Campaign US The Martech Fix
April 20, 2021

Welcome to The Martech Fix, a bi-weekly newsletter where we break down all you need to know about marketing and technology. 

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Hand in the cookie jar: Advertisers are desperately searching for a loophole to Apple’s new privacy changes. Procter & Gamble worked with Chinese trade groups and ad tech firms to test an alternative tracking method called the China Advertising ID, which uses device fingerprinting to track users (a no-no in Apple’s book). P&G isn’t the only Western company with its hand in the cookie jar. The China-based divisions of Nielsen, Deloitte and PwC all helped draft the CAID spec. Even Snap is searching for loopholes with “probability matching,” which allows it to match its user data to third-parties without their consent. Apple is already pushing back on these efforts by rejecting app updates that conflict with its new policy.  

IDFA Impact: How big of an impact will Apple’s tracking changes have on the industry? Performance marketers anticipate a sharp dip in impression rates of up to 50%, followed by slow, U-shaped recovery, Digiday reports. CPMs for bids that can use IDFA will rise sharply, as high as 50%, according to InMobi. The changes will also lead to inevitable consolidation. Business Insider lists seven mobile ad tech companies that could get acquired soon.  

Putting it in context: The loss of third-party cookies isn’t bad for everyone. Just look at contextual targeting platform GumGum, which raised $75 million from Goldman Sachs this week. Contextual may be the future for everyone. Even Google is facing backlash from ethics researchers who say FloCs, its cookie alternative, could still discriminate against people based on their searches and interests. While the industry looks for a viable solution, brands are going all-in on first-party data collection and loyalty programs to keep targeting alive. Still confused about the cookieless future? AdExchanger lists 80 identity companies looking to preserve targeting.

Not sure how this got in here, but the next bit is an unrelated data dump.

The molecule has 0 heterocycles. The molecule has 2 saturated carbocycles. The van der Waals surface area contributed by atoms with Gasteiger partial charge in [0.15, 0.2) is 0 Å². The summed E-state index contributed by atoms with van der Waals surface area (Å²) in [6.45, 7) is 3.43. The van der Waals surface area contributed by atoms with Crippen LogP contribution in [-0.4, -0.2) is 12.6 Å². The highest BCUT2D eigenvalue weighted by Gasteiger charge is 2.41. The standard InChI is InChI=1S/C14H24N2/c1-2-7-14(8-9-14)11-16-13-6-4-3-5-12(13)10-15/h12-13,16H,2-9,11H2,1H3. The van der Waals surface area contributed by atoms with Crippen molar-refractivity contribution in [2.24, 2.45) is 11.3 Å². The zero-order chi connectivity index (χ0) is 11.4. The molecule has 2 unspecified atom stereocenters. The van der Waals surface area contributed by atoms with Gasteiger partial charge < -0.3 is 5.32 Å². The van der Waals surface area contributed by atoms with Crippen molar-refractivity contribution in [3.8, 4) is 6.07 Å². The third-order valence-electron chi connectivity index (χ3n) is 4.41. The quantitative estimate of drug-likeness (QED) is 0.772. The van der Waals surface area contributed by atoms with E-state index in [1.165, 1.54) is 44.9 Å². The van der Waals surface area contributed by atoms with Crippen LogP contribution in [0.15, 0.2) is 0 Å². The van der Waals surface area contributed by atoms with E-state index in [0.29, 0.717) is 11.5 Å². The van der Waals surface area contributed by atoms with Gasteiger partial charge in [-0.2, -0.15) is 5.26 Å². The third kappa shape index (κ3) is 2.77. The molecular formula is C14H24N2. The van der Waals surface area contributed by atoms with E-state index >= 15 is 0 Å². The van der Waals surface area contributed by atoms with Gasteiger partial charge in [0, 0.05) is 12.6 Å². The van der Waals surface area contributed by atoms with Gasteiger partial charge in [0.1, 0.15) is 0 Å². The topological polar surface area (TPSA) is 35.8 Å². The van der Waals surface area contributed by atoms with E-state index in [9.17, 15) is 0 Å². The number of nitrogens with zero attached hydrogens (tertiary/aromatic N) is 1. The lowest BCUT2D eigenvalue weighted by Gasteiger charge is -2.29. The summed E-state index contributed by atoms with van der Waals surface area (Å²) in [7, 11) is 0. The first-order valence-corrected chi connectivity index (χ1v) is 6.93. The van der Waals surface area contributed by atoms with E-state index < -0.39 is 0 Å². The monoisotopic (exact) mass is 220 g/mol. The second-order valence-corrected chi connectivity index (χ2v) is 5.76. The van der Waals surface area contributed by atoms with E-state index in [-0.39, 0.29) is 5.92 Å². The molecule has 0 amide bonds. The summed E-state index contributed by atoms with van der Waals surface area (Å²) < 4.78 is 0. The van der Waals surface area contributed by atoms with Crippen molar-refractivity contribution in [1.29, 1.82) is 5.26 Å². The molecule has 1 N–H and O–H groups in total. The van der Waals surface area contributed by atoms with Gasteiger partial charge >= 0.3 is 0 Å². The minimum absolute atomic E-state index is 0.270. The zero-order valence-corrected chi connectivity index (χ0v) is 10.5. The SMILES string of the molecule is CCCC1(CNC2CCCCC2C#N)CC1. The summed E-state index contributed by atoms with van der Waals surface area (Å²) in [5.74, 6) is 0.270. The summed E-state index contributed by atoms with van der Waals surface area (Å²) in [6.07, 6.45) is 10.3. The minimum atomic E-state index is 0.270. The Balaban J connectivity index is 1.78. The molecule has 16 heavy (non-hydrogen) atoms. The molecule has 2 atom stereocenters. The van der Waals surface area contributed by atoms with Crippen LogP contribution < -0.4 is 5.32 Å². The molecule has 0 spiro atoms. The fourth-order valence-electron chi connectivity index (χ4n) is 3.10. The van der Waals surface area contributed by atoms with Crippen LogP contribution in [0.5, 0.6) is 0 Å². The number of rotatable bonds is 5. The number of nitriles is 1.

Mayday, there’s been a breach: Sound the alarm! Social platforms are under cyber attack. In the past few weeks, hackers have leaked the personal information of 533 million Facebook users and 1.3 million Clubhouse users. Meanwhile, LinkedIn hackers are cashing in on the data of 500 million users, approximately two-thirds of its entire user base, including names, email addresses, phone numbers and workplace information.  

ICYMI:

  • Google advantaged itself in ad auctions by using past bid data from publishers that use its ad server, per a Texas antitrust case documents (Wall Street Journal)
  • Microsoft is acquiring Nuance Communications for $19.7 billion (TechCrunch)
  • Disney and ad tech firms agree to privacy changes for children’s apps (NYT)
  • Colorado and Florida have new consumers privacy laws (Lexology) + (AdAge)
  • Newsguard launches tools for advertising on trusted news sites (press release
  • Facebook is making changes to its News Feed controls (Business Insider
  • Big tech competitors collaborate to get stronger (Wall Street Journal)
  • India-based mobile ad company InMobi plans $15 billion U.S. IPO (Mint)
  • LiveRamp to integrate ID products into Google Cloud (Adweek)
  • Criteo Retail Media expands API partner program (PR Newswire
  • Snap acquires Screenshop in e-commerce push (The Information)
  • Facebook Analytics will phase out by June 30 (AdExchanger
  • Why Adobe cut back on its $540 million advertising business (Business Insider
 
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